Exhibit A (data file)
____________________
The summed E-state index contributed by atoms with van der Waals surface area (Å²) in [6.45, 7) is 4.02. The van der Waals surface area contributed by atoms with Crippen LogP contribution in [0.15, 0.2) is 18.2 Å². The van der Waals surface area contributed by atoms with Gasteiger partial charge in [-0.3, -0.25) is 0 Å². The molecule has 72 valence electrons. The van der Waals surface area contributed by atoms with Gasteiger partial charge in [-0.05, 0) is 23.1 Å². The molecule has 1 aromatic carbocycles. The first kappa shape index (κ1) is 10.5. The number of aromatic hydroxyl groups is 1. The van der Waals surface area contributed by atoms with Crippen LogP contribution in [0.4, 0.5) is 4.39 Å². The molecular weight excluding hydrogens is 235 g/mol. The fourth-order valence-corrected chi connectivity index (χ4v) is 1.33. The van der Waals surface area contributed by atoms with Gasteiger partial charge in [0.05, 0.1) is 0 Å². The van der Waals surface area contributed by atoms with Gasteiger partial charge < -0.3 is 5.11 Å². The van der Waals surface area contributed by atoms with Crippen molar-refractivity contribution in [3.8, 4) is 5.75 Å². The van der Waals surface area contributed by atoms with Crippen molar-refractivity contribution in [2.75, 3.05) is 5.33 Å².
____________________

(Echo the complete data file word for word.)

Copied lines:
The summed E-state index contributed by atoms with van der Waals surface area (Å²) in [6.45, 7) is 4.02. The van der Waals surface area contributed by atoms with Crippen LogP contribution in [0.15, 0.2) is 18.2 Å². The van der Waals surface area contributed by atoms with Gasteiger partial charge in [-0.3, -0.25) is 0 Å². The molecule has 72 valence electrons. The van der Waals surface area contributed by atoms with Gasteiger partial charge in [-0.05, 0) is 23.1 Å². The molecule has 1 aromatic carbocycles. The first kappa shape index (κ1) is 10.5. The number of aromatic hydroxyl groups is 1. The van der Waals surface area contributed by atoms with Crippen LogP contribution in [0.4, 0.5) is 4.39 Å². The molecular weight excluding hydrogens is 235 g/mol. The fourth-order valence-corrected chi connectivity index (χ4v) is 1.33. The van der Waals surface area contributed by atoms with Gasteiger partial charge in [0.05, 0.1) is 0 Å². The van der Waals surface area contributed by atoms with Gasteiger partial charge < -0.3 is 5.11 Å². The van der Waals surface area contributed by atoms with Crippen molar-refractivity contribution in [3.8, 4) is 5.75 Å². The van der Waals surface area contributed by atoms with Crippen molar-refractivity contribution in [2.75, 3.05) is 5.33 Å².